The following statement was released on Monday, Nov. 24, 2014 by the Indiana Department of Homeland Security:
With the holidays and gift-buying season nearing, online scams become more prevalent. State authorities are alerting citizens to an alert issued by the FBI Cyber Division involving fraudulent online postings for the sale of automobiles, boats, recreational vehicles, and outdoor equipment.
Since June 2009, the FBI’s Internet Crime Complaint Center has received nearly 7,000 complaints regarding criminals targeting consumers through false advertisements for big ticket items. The scams total more than $20 million in losses.
The Indiana Department of Homeland Security, Indiana State Police and the Indiana Intelligence Fusion Center recommend consumers buy products from reputable sources after determining the legitimacy of the seller.
“During the holidays, shopping becomes even bigger business, and thieves try to take advantage of buyers,” said John Erickson, Indiana Department of Homeland Security. “Inspect the car, boat or other equipment prior to purchase, or don’t buy it.”.
Dave Bursten with the Indiana State Police, said, “A push by the seller for quick payment is cause for concern. The deal could be legitimate, but scammers use quick payment for a quick getaway. Only in very rare circumstances should anyone send money via a wire transfer on this type of purchase.”
In this particular scam, criminals post a false advertisement offering the item for sale. The advertisement usually includes a fraudulent photo. Within the advertisement, the criminal includes a contact telephone number. The consumer leaves a message and the perpetrator responds via text message. The text message normally requests that the consumer provide an e-mail address. Once the e-mail address is provided the consumer is sent additional details to include multiple images of the item for sale.
The perpetrator provides logical reasons for offering the item at such a discounted price such as moving to another location; therefore, the item needs to be sold quickly; the sale was part of a divorce settlement; or overseas deployment.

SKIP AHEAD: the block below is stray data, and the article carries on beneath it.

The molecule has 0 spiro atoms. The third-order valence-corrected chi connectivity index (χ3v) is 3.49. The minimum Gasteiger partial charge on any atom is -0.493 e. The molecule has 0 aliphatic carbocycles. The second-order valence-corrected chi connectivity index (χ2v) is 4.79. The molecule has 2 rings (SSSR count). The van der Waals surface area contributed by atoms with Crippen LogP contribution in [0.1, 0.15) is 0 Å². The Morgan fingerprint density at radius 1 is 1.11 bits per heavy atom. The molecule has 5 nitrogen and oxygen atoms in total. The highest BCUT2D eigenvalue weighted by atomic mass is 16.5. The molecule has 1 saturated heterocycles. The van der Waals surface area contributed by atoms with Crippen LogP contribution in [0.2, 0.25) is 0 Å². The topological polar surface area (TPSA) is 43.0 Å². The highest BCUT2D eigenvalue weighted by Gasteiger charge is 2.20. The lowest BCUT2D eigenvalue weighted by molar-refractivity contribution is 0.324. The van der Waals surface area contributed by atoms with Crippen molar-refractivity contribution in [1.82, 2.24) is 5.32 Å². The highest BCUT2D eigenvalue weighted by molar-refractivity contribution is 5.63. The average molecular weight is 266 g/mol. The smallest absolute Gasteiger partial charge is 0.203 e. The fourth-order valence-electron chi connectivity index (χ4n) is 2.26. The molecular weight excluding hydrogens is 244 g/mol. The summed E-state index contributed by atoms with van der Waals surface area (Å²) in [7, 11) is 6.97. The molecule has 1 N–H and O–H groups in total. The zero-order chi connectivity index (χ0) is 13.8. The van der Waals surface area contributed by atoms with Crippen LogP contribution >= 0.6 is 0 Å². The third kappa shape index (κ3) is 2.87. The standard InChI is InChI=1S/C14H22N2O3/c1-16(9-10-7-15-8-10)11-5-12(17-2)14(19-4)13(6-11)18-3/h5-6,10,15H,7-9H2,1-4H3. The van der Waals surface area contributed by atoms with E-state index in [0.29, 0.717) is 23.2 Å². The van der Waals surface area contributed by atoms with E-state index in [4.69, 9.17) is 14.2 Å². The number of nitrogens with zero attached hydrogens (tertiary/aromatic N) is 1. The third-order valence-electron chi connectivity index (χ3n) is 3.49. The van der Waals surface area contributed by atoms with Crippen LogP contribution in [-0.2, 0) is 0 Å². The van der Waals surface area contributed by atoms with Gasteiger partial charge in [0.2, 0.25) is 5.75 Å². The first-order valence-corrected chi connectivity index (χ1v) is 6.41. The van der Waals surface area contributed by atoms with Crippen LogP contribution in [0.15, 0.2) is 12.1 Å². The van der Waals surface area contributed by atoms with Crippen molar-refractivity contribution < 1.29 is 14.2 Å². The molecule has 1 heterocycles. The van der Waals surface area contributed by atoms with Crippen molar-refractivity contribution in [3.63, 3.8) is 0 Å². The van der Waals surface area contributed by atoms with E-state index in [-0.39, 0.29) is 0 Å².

Other signs that an online purchase may be a scam:
Identification numbers don’t match insurance and other paperwork.
If the seller and vehicle, boat or other heavy equipment are in two different locations.
Shipping arrangements can’t be validated or the company can’t be verified.
“Not all of these warning signs mean the seller is trying to scam you,” Erickson said, “but it pays to verify and be cautious. If it doesn’t feel right, don’t do it.”
In the bulletin, the FBI recommends:
§ Use search engines or other websites to research the advertised item or person/company selling the item.
§ Search the Internet for any negative feedback or reviews on the seller, their e-mail addresses, telephone numbers, or other searchable identifiers.
§ Research the company’s policies before completing a transaction. For example, independently verify that the seller accepts payments in the manner proposed (credit card, wire transfer, PayPal, etc.).
§ Be cautious when responding to advertisements and special offers.
§ Be cautious when dealing with persons/companies from outside the country.
§ Maintain records for all online transactions.
Anyone who suspects being the victim of an Internet-related crime may file a complaint with the FBI’s Internet Crime Complaint Center at http://www.IC3.gov
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